The Best Guitar Multi Effects Pedals / Processors

The Highest Rated Guitar Multi Effects Pedals

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It was an incredible feat for digital units in the 80s to even attempt to recreate classic tones. Given the overall tech level over 30 years ago, digital effects were a breakthrough in the utilization of computing power. These days, we have units that have the same processing power as many modern personal computers. With that level of power, modern digital effects have brought guitar rigs closer and sometimes almost indistinguishable from analog amplified tones.

Digital effects are more popular than ever with the biggest artists opting for a digital rig for tours versus lugging around large tube amplifiers. Many manufacturers even offer more affordable versions of their flagship products with many of the same tech. This consistency, convenience, and accessibility is what draws people to the digital side.

PA systems over the years have also improved, making them more capable of projecting more sound sources with more fidelity, thus making tones crafted in the studio more accurately translated on stage.

This 2021 edition presents various top picks for any budget. All the gear featured in this updated edition has scored high marks from reviews and ratings we collected and analyzed up to mid July 2021. Each unit has their own features and limitations; mostly defined by the price range. So to help you in selecting which one fits both your needs and your budget, we present the Best Guitar Multi Effects Pedals / Processors.

The Best Guitar Multi Effects Pedals / Processors

Author & Contributors

Raphael PulgarRaphael Pulgar

An audio engineer of nearly 20 years who specializes in rock and metal recordings, he also plays guitar and produces original music for his band and other content creators.

The Best Compact Guitar Multi Effects Pedals

These are compact and affordable multi-effects pedals that have impressed guitarists the world over. Ideal for beginners, but also great for experienced players who are working with a limited budget or who want to downsize their rig.

Zoom G1X Four

92
GEARANK

92 out of 100. Incorporating 1600+ ratings and reviews.

Street Price: 

$110
Zoom G1X Four Guitar Multi-Effects Processor

The Zoom G1x Four comes from a long line of compact multi-effect pedals from Zoom. The form factor that started with the Zoom 505 continues to this generation.

The G1X Four retains the two-pedal setup popularized by it's ancestors and obviously gives a nod to them with the aesthetics.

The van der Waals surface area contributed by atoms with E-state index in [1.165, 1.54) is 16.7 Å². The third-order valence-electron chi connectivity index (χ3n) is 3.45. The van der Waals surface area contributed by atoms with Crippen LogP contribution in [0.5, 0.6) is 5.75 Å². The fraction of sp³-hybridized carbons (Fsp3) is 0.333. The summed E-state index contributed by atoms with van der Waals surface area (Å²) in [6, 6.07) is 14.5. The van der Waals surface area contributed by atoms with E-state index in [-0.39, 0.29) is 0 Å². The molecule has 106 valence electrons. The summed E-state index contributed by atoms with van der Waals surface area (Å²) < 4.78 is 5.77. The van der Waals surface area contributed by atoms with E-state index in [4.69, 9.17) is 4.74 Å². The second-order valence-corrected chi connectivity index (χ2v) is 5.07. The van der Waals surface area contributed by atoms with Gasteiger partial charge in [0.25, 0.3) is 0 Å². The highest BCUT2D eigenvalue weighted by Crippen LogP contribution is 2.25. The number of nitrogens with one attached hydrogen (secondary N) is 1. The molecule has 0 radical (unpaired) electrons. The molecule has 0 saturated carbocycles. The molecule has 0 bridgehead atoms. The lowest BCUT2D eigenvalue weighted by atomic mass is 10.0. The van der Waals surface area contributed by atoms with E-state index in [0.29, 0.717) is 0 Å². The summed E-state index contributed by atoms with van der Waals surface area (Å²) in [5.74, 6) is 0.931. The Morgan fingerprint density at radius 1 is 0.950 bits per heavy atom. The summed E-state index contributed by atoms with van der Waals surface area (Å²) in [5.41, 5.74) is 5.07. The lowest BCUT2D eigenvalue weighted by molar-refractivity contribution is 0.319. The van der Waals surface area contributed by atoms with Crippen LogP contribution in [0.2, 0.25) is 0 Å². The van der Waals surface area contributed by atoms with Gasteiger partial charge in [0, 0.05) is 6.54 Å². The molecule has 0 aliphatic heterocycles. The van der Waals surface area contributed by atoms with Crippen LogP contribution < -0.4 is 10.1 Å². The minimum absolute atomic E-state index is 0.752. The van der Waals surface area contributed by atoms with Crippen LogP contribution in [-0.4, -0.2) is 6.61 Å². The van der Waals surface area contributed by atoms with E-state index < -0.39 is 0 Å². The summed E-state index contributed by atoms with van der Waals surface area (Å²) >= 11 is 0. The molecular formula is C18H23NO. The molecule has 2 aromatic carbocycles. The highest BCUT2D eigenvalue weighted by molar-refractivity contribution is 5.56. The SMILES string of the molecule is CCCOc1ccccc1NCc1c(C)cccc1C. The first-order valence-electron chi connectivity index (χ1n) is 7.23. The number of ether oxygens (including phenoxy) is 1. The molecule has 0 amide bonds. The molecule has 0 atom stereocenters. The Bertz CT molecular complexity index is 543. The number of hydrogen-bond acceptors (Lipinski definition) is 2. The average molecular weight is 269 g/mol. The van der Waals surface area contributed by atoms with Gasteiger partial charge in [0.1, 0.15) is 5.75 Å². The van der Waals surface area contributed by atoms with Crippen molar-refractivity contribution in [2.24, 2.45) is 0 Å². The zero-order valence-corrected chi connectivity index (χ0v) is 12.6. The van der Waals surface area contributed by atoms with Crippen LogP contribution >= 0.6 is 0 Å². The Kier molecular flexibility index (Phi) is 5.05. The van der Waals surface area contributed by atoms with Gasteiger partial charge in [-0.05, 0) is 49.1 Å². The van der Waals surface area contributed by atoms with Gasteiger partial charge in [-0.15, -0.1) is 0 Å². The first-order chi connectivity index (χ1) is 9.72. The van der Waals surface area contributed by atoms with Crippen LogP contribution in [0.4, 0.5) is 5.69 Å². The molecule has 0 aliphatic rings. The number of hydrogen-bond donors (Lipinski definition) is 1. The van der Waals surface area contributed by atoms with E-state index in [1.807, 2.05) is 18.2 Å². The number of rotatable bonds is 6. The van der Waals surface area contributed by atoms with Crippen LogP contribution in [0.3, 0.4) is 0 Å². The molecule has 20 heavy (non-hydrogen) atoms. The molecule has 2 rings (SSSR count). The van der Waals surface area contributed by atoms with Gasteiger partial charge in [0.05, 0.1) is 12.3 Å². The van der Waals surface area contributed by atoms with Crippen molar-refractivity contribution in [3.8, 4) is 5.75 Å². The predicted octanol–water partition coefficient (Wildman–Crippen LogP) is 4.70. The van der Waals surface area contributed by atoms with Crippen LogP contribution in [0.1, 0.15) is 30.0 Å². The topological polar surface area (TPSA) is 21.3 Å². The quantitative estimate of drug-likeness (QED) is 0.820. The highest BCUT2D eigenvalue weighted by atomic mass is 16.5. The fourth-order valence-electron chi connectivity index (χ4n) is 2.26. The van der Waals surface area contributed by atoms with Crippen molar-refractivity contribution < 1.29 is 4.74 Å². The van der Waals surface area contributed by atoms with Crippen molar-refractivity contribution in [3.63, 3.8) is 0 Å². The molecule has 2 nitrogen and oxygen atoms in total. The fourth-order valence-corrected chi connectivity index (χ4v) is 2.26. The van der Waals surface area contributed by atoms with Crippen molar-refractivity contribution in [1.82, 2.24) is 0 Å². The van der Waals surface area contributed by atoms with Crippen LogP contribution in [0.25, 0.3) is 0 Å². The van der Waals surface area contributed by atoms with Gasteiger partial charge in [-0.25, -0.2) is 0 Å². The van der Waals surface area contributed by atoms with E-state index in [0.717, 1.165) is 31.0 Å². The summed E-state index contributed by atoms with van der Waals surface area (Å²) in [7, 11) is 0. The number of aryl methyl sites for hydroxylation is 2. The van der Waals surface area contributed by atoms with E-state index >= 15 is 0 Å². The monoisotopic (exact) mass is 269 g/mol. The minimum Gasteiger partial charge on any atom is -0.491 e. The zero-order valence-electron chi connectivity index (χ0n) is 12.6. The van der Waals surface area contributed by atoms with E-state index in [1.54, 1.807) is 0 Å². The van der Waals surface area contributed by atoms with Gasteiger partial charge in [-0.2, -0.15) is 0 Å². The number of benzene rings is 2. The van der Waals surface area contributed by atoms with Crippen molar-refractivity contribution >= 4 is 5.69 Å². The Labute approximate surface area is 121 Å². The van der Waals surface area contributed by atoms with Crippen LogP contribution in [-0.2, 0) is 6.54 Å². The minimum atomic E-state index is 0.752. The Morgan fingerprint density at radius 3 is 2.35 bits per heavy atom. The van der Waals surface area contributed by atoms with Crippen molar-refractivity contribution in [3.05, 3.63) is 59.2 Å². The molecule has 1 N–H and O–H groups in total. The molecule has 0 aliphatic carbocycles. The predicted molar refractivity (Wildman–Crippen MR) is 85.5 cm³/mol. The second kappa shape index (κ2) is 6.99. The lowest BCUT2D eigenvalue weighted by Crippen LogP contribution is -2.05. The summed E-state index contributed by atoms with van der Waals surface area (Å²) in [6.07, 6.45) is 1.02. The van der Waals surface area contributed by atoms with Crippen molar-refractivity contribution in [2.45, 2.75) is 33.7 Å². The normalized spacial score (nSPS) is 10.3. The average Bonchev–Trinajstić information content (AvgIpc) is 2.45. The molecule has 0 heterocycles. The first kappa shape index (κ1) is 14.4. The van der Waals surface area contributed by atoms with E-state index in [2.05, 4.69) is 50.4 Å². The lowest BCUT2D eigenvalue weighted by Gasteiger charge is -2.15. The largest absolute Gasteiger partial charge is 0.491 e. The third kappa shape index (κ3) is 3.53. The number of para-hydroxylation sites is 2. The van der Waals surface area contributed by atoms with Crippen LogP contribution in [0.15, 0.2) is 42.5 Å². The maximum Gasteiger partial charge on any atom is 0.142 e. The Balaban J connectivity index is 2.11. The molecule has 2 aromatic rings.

Similarities end there however, as the Zoom G1X for runs on an entirely modern engine.

Key Specs:

  • Effects: over 70 built-in effects
  • Amp Modeling: 13
  • Presets: 50
  • Footswitches: 2
  • Input: 1 x 1/4"
  • Output: 1 x 1/4"
  • Extra Features: Can be Battery Powered (4 x AA for 18 hours operation) or USB powered, Chromatic Tuner
  • USB: USB (For Update and Power)
  • Dimensions:156 mm (D) × 216 mm (W) × 52 mm (H)
  • Weight:1.34 lbs

Pros

Newbies and seasoned touring musicians write praises for the Zoom G1X Four. One called it a "sleeper hit" as the market is generally more aware of other brands (at least in North America). For the price, it also presents incredible value for many reviewers who ended up loving the pedal after buying it on a whim. The amp models also sounded good enough for recording according to some audio engineers who bought the unit.

Cons

Built-in presets don't showcase the unit's capabilities. While not steep, the pedal still has a learning curve.

Overall

It's ancestor, the Zoom 505 paved the way for the compact digital multi effects market today. The 505 found itself in the gigbags of a great number of musicians. The G1X Four continues from this legacy by providing great sounds, great effects and great portability all within reach of even the most budget-conscious musician.

Zoom MultiStomp MS-50G

92
GEARANK

92 out of 100. Incorporating 550+ ratings and reviews.

Street Price: 

$120
Zoom MultiStomp MS-50G

The biggest selling point of the Zoom MS-50G MultiStomp is its small single pedal size. This means that you get to enjoy the benefits of multiple effects, amp models, and preset switching while keeping the size similar to regular stompboxes.

The MS-50G lets you use up to six of effects simultaneously, from its large pool of digitally modeled effects (47) and amps (8).

All of the settings and parameters are adjusted via its intuitive interface, albeit with just a single footswitch.

You can save each preset you create or edit, just store them into the pedal's 50 memory banks. This flexibility gives you a lot of tone options.

Other noteworthy features include its built-in chromatic tuner and its versatile power options, which include 2 x AA batteries or via a USB power source.